Earlier I went over the definition and first properties of a discrete valuation ring.  Today, it’s time to say how we can tell a ring is a DVR–it turns out to be not too bad, which is nice because the properties we need in this criterion are often easier to work with than the existence of some discrete valuation.

Today’s result is:

Theorem 1 If the domain ${R}$ is Noetherian, integrally closed, and has a unique nonzero prime ideal ${\mathfrak{m}}$, then ${R}$ is a DVR. Conversely, any DVR has those properties.

This is equivalent to the fact that Dedekind domains have unique factorization, as we’ll see eventually.

First, let’s do the last part. We already know the part about DVRs being PIDs, which are Noetherian; integrally closedness is true for any UFD (and thus for any PID). The converse is much harder.

We will show that ${\mathfrak{m}}$ is principal, by showing it is invertible (as will be seen below). We divide the proof into steps:

Step One

For an ideal ${I \subset R}$, let ${I^{-1} := \{ x \in F: xI \subset R \}}$, where ${F}$ is the quotient field of ${R}$. Then clearly ${I^{-1} \supset R}$ and ${I^{-1}}$ is an ${R}$-module, but it isn’t clear that ${I^{-1} \neq R}$.

Nevertheless, I claim that ${\mathfrak{m}^{-1} \neq R}$.

The proof runs across a familiar line—show that any maximal element in the set of ${I}$ with ${I^{-1} \neq R}$ is prime. Then, since there is a maximal element (by Noetherianness) containing any ${(a)}$ for ${a \in \mathfrak{m}}$ (in which case ${(a)^{-1} = Ra^{-1} \neq R}$), that maximal element must be ${\mathfrak{m}}$, which proves our claim.

So to fill in the missing link, we must prove:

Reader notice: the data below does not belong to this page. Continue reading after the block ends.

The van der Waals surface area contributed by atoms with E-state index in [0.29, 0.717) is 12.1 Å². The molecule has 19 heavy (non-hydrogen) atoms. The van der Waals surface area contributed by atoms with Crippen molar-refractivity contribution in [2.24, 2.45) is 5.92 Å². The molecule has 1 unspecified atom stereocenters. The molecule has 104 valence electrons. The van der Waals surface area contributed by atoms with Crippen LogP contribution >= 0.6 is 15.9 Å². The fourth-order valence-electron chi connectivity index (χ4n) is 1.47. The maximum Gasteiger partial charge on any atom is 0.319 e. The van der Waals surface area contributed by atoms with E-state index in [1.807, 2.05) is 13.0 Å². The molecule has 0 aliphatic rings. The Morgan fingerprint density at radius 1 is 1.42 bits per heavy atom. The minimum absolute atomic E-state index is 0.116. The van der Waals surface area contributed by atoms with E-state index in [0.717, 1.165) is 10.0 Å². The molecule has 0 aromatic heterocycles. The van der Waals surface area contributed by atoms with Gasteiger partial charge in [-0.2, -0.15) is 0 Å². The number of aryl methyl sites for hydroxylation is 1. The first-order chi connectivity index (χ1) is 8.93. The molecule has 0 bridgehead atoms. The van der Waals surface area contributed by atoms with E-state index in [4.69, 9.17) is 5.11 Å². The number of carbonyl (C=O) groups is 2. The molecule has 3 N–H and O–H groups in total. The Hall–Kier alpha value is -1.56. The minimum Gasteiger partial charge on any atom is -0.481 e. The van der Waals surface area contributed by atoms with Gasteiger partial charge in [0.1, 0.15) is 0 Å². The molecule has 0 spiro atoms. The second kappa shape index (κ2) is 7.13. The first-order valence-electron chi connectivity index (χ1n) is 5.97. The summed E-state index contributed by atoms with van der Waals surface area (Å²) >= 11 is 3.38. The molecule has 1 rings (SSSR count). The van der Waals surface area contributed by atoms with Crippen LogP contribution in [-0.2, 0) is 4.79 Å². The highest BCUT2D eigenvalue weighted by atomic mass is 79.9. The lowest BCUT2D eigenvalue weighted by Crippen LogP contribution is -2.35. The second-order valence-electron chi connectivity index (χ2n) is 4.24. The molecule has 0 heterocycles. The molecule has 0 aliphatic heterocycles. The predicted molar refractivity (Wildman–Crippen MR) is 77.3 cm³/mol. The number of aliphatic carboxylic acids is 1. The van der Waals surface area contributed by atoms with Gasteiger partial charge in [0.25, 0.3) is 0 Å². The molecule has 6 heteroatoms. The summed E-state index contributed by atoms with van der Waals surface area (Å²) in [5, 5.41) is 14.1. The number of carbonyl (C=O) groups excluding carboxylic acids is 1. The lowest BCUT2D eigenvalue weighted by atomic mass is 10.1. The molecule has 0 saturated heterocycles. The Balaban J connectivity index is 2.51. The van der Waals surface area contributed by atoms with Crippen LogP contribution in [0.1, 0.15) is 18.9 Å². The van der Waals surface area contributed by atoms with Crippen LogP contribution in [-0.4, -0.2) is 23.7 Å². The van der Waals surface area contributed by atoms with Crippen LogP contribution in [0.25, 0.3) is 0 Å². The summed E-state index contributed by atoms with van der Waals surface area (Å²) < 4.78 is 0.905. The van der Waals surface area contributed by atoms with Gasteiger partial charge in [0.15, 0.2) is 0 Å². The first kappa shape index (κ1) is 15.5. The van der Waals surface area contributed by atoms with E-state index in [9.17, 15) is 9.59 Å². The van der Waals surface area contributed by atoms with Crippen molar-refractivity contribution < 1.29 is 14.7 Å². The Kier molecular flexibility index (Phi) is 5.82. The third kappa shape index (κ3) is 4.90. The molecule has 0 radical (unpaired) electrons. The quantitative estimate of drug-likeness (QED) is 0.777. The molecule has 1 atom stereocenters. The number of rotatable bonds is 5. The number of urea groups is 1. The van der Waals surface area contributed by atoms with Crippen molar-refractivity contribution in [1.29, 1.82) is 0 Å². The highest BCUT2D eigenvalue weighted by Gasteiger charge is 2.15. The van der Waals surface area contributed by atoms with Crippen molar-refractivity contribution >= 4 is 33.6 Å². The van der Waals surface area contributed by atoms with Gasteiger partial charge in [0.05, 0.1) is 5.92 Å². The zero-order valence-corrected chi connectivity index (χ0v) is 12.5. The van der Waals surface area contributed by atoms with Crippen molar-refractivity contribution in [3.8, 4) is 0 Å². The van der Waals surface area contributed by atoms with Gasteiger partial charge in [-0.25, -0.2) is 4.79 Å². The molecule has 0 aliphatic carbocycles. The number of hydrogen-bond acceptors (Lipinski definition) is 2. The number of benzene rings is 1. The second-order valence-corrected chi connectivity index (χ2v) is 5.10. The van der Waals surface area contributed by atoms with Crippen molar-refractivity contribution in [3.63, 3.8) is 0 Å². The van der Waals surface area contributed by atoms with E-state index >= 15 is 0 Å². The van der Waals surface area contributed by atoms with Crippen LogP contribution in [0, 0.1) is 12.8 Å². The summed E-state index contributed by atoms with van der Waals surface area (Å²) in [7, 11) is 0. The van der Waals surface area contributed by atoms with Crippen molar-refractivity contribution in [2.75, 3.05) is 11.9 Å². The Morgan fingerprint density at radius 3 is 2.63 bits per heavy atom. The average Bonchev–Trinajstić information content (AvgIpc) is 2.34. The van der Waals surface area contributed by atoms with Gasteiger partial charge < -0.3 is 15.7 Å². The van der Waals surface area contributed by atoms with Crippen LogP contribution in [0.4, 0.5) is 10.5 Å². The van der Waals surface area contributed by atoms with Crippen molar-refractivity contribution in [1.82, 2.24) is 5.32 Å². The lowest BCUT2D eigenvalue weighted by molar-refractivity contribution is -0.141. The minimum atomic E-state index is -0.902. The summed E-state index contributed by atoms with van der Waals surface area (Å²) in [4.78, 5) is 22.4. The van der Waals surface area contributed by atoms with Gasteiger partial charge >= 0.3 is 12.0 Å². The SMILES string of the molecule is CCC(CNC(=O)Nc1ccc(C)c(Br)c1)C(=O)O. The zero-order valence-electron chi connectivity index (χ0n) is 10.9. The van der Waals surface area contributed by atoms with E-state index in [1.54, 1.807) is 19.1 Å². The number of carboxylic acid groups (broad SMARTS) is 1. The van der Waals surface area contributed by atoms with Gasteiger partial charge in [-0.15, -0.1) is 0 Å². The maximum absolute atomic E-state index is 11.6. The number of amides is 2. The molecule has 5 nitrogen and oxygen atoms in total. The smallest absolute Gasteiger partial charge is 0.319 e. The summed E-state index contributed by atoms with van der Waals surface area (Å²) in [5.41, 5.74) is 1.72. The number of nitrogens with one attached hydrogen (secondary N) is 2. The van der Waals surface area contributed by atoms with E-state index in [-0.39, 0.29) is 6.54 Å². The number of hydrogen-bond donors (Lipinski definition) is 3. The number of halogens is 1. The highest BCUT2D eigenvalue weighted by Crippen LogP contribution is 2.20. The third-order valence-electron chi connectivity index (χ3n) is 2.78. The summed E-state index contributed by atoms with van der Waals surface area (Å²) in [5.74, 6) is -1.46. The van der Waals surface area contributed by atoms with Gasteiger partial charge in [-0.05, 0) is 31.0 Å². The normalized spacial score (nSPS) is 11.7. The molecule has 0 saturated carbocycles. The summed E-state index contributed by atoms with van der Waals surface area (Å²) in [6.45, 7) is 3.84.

Lemma 2 If ${S}$ is a Noetherian domain, any maximal element in the set of ideals ${I \subset S}$ with ${I^{-1} \neq S}$ is prime.

Let ${J}$ be a maximal element, and suppose ${ab \in J}$, with ${a,b \notin J}$. I claim that if ${z \in J^{-1} - S}$, then ${za, zb \in J^{-1} - S}$. The ${J^{-1}}$ part follows since ${J^{-1}}$ is a ${S}$-module.

By symmetry it’s enough to prove the other half for ${a}$; but then if ${za \in S}$, we’d have ${z( (a) + J ) \subset S}$, which implies ${ ( (a) + J)^{-1} \neq S}$, contradiction.

Then it follows that ${z(ab) = (za) b \notin S}$, by applying the claim I just made twice. But ${ab \in J}$, contradiction.

Step Two

I now claim ${\mathfrak{m}\mathfrak{m}^{-1} = R}$. Well, we know that ${\mathfrak{m}\mathfrak{m}^{-1} \subset R}$ by definition of inverses. and ${\mathfrak{m} \subset \mathfrak{m}\mathfrak{m}^{-1}}$ too. So ${\mathfrak{m}\mathfrak{m}^{-1}}$ is an ideal sandwiched between ${\mathfrak{m}}$ and ${R}$. Thus we only need to prove that ${\mathfrak{m} \mathfrak{m}^{-1} = \mathfrak{m}}$ is impossible. To do this, choose some ${a \in \mathfrak{m}^{-1} - R}$ which must satisfy ${a \mathfrak{m} \subset \mathfrak{m}}$. Now by the next lemma, ${a}$ is integral over ${R}$

Lemma 3 If ${N \subset F}$ is a finitely generated ${R}$-module satisfying ${b N \subset N}$ for some ${b \in F}$, then ${b}$ is integral over ${R}$

This follows by the Cayley-Hamilton theorem, and is a standard criterion for integrality. (It can even be generalized to faithful finitely generated ${R}$-modules.)

So returning back above, ${a \notin R}$ is integral over ${R}$, a contradiction by integrally closedness.

Step Three

Now I claim ${\mathfrak{m}}$ is principal, which by Proposition 6 two days ago proves the claim. Indeed, since ${\mathfrak{m} \mathfrak{m}^{-1} = R}$, write

$\displaystyle 1 = \sum m_i n_i, \quad m_i \in \mathfrak{m}, \ n_i \in \mathfrak{m}^{-1}.$

At least one ${m_j n_j}$ is invertible, since ${R}$ is local. Then I claim ${\mathfrak{m} = (m_j)}$. Indeed, if ${x \in \mathfrak{m}}$, then

$\displaystyle x = m_j (xn_j) (m_jn_j)^{-1} \in R m_j.$

So we’re done. Taking stock, we have an effective way to say whether a ring is a DVR.  Next up, we’ll discuss the application to Dedekind domains and factorization of ideals.  Then, completions for fields, which will be a reprise of what we’ve already said for rings so will go quickly and extensions of valuations.  Then, ramification.  But I should not try to plan too far ahead, since I usually end up changing my mind anyway.

Oh, and I should do a bit of citation- I’m following Serre’s Local Fields and Cassels-Frohlich’s Algebraic Number Theory here as primary sources, but I’ll probably use Lang’s Algebraic Number Theory as well as some commutative algebra books as I continue into more heavily number-theoretic material.